- construction of seven public parks and fishing piers; and
- purchase of 6,319 acres of coastal land, which will be permanently protected from development.
As the 2001 CIAP ends, the GLO is gearing up for the next round of the program, which Congress funded as part of the Energy Policy Act of 2005. Texas should get between $53 million and $70 million in 2007 under CIAP, with $34 million to $45 million awarded for state projects through competitive grants.
When project nominations were solicited in June, 349 projects were nominated, which would cost more than $777 million to fund. From the nominations submitted, 118 projects were selected for possible state grants.
The Coastal Land Advisory Board will consider staff funding recommendations at an open public meeting in January. Funding preference will be given to projects meeting the goals of the Texas CIAP program—“to conserve, restore, enhance, and protect the diversity, quality, quantity, functions, and values of the state’s coastal natural resources including, but not limited to, any effects of oil and gas development of the Outer Continental Shelf.” Members of the advisory board include Land Commissioner Jerry Patterson (chairman), Railroad Commissioner Elizabeth Jones and Texas Transportation Commissioner John Johnson.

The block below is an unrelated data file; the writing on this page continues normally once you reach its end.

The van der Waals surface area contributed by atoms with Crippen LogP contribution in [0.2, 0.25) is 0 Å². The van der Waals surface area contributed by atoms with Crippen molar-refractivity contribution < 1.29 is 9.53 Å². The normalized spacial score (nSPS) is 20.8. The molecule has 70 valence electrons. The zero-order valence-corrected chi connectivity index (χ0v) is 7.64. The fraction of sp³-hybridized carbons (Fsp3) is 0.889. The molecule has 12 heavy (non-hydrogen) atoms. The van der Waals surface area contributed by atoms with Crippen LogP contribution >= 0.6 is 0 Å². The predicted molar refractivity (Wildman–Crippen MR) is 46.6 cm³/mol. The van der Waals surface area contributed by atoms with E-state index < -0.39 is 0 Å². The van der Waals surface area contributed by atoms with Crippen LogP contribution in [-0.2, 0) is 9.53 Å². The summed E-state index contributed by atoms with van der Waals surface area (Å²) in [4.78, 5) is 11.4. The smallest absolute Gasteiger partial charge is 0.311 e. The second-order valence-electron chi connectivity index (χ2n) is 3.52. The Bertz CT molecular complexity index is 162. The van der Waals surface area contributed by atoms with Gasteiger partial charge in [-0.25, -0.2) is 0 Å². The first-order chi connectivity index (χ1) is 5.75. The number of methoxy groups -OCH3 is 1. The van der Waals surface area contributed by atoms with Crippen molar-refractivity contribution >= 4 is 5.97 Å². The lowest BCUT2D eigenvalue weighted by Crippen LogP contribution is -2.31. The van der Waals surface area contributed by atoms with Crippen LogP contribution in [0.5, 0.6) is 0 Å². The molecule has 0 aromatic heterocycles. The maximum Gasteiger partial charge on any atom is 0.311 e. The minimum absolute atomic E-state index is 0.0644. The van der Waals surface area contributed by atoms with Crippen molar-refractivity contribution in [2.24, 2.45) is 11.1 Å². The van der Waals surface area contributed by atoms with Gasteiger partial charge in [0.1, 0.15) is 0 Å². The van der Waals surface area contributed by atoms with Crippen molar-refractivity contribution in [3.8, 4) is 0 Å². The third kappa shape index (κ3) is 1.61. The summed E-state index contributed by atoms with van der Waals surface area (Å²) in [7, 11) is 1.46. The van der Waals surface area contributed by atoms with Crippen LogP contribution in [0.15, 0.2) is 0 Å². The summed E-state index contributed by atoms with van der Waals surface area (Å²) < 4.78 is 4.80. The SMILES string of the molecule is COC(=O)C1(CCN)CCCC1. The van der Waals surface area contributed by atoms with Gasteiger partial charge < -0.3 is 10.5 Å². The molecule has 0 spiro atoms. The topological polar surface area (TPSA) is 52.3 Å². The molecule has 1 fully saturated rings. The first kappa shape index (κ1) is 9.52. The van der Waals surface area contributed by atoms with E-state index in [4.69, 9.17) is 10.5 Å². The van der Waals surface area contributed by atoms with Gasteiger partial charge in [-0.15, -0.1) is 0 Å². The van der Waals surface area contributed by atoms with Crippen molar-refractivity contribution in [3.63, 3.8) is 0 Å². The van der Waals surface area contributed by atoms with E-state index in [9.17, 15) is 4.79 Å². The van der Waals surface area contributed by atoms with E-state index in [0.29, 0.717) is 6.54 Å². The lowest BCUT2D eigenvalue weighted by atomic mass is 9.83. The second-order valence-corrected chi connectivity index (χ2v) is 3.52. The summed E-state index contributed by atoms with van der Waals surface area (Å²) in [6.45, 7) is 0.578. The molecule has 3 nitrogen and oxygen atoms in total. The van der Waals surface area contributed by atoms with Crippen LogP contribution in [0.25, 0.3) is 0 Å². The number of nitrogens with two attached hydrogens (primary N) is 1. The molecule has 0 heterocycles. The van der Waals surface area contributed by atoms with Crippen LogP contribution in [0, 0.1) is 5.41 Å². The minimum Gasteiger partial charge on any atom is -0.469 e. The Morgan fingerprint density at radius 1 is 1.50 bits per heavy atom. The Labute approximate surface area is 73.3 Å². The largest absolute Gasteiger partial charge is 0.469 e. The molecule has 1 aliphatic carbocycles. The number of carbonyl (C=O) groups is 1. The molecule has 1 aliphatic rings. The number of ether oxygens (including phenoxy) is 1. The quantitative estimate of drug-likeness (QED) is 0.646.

Reference: On the Coast